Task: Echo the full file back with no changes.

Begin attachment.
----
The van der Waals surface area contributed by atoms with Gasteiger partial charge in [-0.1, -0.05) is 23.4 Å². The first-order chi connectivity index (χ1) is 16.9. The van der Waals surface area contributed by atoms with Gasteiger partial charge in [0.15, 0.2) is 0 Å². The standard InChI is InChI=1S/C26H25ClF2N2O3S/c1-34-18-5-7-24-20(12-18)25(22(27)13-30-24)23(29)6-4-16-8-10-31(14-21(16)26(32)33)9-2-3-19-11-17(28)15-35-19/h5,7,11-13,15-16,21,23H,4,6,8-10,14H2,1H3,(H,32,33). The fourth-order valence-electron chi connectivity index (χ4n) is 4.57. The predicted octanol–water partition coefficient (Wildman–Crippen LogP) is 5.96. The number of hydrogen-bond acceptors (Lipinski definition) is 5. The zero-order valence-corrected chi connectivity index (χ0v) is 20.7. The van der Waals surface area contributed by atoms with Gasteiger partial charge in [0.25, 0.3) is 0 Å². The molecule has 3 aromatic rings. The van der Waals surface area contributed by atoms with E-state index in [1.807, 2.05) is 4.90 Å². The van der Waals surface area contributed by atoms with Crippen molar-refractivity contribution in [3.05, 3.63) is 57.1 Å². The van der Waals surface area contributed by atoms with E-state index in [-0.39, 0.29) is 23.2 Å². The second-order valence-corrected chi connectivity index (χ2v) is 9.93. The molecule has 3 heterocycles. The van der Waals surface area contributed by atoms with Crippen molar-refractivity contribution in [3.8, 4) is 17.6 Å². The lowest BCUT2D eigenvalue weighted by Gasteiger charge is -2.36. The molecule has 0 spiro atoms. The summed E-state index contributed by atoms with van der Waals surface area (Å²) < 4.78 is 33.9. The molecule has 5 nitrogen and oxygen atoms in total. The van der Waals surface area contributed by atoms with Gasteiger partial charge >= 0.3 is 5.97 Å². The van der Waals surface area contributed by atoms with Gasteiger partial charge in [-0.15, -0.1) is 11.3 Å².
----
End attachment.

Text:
The van der Waals surface area contributed by atoms with Gasteiger partial charge in [-0.1, -0.05) is 23.4 Å². The first-order chi connectivity index (χ1) is 16.9. The van der Waals surface area contributed by atoms with Gasteiger partial charge in [0.15, 0.2) is 0 Å². The standard InChI is InChI=1S/C26H25ClF2N2O3S/c1-34-18-5-7-24-20(12-18)25(22(27)13-30-24)23(29)6-4-16-8-10-31(14-21(16)26(32)33)9-2-3-19-11-17(28)15-35-19/h5,7,11-13,15-16,21,23H,4,6,8-10,14H2,1H3,(H,32,33). The fourth-order valence-electron chi connectivity index (χ4n) is 4.57. The predicted octanol–water partition coefficient (Wildman–Crippen LogP) is 5.96. The number of hydrogen-bond acceptors (Lipinski definition) is 5. The zero-order valence-corrected chi connectivity index (χ0v) is 20.7. The van der Waals surface area contributed by atoms with Gasteiger partial charge in [0.25, 0.3) is 0 Å². The molecule has 3 aromatic rings. The van der Waals surface area contributed by atoms with E-state index in [1.807, 2.05) is 4.90 Å². The van der Waals surface area contributed by atoms with Crippen molar-refractivity contribution in [3.05, 3.63) is 57.1 Å². The van der Waals surface area contributed by atoms with E-state index in [-0.39, 0.29) is 23.2 Å². The second-order valence-corrected chi connectivity index (χ2v) is 9.93. The molecule has 3 heterocycles. The van der Waals surface area contributed by atoms with Crippen molar-refractivity contribution in [3.8, 4) is 17.6 Å². The lowest BCUT2D eigenvalue weighted by Gasteiger charge is -2.36. The molecule has 0 spiro atoms. The summed E-state index contributed by atoms with van der Waals surface area (Å²) < 4.78 is 33.9. The molecule has 5 nitrogen and oxygen atoms in total. The van der Waals surface area contributed by atoms with Gasteiger partial charge >= 0.3 is 5.97 Å². The van der Waals surface area contributed by atoms with Gasteiger partial charge in [-0.15, -0.1) is 11.3 Å².